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These little things are really starting to bug us.
March 30, 2010 12:21 PM   Subscribe

We think we have carpet beetles! Help!

Last week, my partner found a small beetle lurking on the windowsill of our small, two-bedroom apartment. We're almost certain it was a varied carpet beetle (it looked just like this). Since then, we've been finding them fairly frequently—once a day, on average, and my partner found one larva the other night. We haven't found any noticeable damage, but as my partner is a knitter, she's particularly concerned.

Since finding the first couple, we did a massive spring cleaning of our apartment, vacuuming everywhere, including behind furniture, in closets, and everywhere we could possibly reach. We're still finding the bugs though, and can't figure out where they are coming from or going to—they've shown up in every room in our home, but we haven't seen any visible damage to any clothes, nor found them in any foodstuffs.

So, the obvious question: what can we do? We're going to clean and vacuum-seal our natural fibre clothes, but we don't want this infestation to get worse, and we don't want little bugs in our apartment. Is there a readily available and safe product we can use that will get rid of them, even if we can't find the "nest"? Do we have to get an exterminator? How much would that cost for a 2-bedroom apartment? (We're both poor graduate students.) Would it be our responsibility to pay, or the landlord's?

We live in Southern Ontario, and are desperate for help!
posted by synecdoche to Home & Garden (5 answers total) 3 users marked this as a favorite
 
We have them in our old house, and with so many cracks and crevices I doubt we'll ever be rid of them. I am also a knitter, and have been really concerned about them eating my sweaters or my wool stash. However, the only time that happened was when I had a ball of spinning fiber that had somehow escaped onto the floor of a dark closet where it sat undisturbed for months on end.

Basically I store my wool in airtight bags and containers up off the floor and haven't had any trouble with the main part of my stash. I periodically check through my stash just to be sure everything's kosher in there.

They don't seem to care about cotton, for what it's worth...
posted by cabingirl at 12:47 PM on March 30, 2010


w/r/t responsibility to pay: check your lease, but generally infestations (such as this) are (1) a code violation and (2) required to be exterminated by the landlord.

good luck!
posted by Flamingo at 12:54 PM on March 30, 2010


Absolutely call your landlord. Renting you an infested apartment is his problem, not (just) yours.
posted by fontophilic at 1:54 PM on March 30, 2010


The adult carpet beetles generally come into your house from outdoors, lay their eggs and then look for a way to escape. When you find them on window sills, they have usually died there or are dying after laying their eggs. The adults and larvae hate light, ventilation and being disturbed. The best defense in keeping them at bay is to clean well and frequently. Vacuum regularly under your bed the floor of your closet and edge vacuum the corners and crevices.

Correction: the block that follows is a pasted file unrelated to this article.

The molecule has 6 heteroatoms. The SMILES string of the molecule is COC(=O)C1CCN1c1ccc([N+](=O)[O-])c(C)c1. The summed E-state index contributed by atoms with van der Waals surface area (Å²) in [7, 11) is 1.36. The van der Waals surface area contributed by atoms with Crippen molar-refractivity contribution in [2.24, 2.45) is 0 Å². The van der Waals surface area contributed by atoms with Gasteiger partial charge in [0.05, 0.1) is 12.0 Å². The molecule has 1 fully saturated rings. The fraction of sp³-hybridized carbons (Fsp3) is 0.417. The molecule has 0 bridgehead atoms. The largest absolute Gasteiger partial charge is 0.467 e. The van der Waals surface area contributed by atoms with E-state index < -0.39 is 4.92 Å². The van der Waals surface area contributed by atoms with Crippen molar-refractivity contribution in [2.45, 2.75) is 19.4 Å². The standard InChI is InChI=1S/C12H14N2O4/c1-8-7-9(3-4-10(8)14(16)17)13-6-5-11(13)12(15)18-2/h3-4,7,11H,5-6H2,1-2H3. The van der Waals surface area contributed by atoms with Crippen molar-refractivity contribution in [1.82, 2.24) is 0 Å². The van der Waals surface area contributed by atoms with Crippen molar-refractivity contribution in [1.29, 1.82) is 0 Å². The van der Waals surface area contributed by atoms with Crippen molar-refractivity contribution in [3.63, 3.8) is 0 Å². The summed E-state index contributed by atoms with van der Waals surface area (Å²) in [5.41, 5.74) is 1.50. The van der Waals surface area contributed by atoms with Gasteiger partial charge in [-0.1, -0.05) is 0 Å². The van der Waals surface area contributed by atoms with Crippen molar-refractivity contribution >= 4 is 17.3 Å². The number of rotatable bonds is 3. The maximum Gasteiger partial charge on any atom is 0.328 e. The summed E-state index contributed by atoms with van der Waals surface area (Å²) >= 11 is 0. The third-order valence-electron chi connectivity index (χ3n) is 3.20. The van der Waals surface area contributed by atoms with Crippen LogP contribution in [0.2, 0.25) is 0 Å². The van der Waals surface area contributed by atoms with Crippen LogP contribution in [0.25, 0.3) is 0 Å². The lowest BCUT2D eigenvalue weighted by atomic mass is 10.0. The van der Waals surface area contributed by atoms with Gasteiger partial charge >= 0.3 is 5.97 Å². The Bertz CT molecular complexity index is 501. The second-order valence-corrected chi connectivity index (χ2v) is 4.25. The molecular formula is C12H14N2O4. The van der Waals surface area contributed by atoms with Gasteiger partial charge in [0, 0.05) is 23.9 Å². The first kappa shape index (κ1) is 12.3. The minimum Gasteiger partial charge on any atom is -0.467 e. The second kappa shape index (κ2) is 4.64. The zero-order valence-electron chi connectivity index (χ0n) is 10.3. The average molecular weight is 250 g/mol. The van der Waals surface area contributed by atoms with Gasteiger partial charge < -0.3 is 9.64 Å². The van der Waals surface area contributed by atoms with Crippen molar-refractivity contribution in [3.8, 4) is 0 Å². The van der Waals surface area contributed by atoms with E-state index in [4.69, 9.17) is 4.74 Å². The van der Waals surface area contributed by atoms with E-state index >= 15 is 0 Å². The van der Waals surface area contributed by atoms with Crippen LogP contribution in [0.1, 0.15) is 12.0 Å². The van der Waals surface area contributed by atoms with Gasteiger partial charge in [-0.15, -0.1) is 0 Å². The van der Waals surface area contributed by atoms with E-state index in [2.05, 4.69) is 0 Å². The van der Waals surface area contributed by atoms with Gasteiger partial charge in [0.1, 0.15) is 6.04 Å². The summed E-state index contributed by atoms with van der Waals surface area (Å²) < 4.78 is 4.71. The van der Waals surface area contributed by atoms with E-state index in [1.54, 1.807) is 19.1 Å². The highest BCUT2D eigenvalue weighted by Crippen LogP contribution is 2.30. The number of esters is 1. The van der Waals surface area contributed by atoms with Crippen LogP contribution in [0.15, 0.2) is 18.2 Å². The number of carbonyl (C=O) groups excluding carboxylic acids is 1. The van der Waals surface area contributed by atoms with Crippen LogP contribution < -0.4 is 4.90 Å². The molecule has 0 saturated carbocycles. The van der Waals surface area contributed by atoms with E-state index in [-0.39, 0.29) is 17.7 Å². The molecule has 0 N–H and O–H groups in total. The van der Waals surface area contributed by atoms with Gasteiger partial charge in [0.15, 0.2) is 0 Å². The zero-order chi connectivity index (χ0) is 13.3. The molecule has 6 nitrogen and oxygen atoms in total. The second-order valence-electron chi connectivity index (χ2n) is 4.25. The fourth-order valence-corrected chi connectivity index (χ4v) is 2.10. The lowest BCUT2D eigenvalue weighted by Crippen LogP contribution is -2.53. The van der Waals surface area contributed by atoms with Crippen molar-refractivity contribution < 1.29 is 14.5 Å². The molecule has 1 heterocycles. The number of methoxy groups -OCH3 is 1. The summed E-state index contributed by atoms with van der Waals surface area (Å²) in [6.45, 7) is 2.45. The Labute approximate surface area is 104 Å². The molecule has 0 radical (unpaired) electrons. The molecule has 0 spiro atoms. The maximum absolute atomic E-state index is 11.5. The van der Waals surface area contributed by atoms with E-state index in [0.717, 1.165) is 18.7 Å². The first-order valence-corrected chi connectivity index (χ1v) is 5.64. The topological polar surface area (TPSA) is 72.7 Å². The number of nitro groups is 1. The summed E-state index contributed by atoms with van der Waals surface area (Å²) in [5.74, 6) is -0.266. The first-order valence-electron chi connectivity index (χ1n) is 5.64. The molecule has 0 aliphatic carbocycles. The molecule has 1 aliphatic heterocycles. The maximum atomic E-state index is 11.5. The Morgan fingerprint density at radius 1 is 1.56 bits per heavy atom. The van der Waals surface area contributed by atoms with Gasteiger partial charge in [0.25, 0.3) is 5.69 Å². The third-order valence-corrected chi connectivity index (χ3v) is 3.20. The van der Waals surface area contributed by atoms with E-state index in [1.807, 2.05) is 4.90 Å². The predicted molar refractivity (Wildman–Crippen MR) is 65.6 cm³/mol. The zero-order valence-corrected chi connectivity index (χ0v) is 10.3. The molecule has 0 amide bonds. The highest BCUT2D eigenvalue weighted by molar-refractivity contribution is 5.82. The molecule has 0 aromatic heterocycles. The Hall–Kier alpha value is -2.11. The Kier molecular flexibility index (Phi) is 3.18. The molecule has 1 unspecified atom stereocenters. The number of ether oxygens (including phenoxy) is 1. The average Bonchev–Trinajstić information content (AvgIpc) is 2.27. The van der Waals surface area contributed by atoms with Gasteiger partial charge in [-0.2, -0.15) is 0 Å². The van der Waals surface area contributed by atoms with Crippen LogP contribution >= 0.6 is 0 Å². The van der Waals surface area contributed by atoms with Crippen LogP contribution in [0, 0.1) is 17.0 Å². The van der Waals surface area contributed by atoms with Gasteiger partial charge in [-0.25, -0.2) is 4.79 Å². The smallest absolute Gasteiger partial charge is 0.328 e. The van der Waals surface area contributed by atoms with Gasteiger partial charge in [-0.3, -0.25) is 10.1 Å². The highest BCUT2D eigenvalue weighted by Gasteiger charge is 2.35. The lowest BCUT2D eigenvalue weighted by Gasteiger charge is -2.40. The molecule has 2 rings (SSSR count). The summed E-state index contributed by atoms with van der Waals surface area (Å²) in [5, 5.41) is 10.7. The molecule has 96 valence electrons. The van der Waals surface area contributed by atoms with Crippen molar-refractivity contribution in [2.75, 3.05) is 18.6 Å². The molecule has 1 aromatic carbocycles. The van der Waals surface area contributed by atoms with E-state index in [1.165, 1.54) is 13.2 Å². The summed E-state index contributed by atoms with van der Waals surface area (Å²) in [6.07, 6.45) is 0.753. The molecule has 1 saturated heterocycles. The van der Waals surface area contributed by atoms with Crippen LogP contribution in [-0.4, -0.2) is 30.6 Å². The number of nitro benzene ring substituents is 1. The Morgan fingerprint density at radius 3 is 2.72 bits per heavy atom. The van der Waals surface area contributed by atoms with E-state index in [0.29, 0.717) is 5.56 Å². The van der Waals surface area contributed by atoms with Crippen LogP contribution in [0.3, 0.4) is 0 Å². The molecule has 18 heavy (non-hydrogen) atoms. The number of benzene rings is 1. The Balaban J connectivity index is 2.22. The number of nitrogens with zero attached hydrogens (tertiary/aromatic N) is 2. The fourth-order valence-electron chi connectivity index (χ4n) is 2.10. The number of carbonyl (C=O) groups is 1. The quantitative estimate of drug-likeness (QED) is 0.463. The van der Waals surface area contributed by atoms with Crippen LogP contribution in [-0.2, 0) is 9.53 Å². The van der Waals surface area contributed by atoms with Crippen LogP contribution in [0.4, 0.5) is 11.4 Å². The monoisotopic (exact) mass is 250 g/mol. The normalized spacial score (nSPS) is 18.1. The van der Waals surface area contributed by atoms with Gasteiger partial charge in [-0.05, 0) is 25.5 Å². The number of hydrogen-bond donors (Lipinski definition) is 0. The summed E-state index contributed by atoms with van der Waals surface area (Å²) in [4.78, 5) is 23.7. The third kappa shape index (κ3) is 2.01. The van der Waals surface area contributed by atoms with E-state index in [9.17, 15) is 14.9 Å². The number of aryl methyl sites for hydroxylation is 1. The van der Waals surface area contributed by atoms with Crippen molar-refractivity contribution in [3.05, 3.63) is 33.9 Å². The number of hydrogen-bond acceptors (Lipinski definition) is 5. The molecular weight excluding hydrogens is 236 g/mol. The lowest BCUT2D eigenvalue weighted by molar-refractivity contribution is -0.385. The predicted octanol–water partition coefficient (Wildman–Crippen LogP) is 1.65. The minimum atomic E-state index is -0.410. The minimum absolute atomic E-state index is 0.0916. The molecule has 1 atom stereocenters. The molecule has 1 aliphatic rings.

Do you have wool carpets? These might be the source of the problem and need to be removed or replaced. What about taxidermy or old fur items? Is there any possibility of a dead bird or animal in an attic or crawl space in your house? Carpet beetles love those. They also like protein based glues in old books, so if you've got an old book collection, inspect the bindings.

If you buy second hand clothing or textiles made of wool or silk, you might want to drop the item off at the dry cleaners before it enters your home. Or if you've got access to a deep freeze, you could stick well wrapped items in the freezer for a couple of cycles to kill any critters. Lots of thrift store shoppers and vintage lovers accidentally end up with carpet beetle problems by bringing home infested clothing.

Good luck, I can empathize with the horror you must feel at having your woolens threatened by these pests.
posted by pluckysparrow at 5:04 PM on March 30, 2010 [2 favorites]


"Cold storage has been long used to protect articles attacked by carpet beetles. Clothing, coats and sweaters stored at 40 to 42°F will be protected for long periods of time. Freezing has also been used to kill carpet beetles. Infested materials should be placed in plastic bags and loosely packed in a chest freezer at -20°F for three days. Reducing the air in the bag eliminates the formation of ice. Heat has also been used to kill or repel carpet beetle larvae. Exposure of infested items to 105°F for four hours is sufficient; placing infested items in the hottest rays of the sun causes larvae to abandon the fabric."

http://edis.ifas.ufl.edu/ig089
posted by Exchequer at 9:45 PM on March 30, 2010


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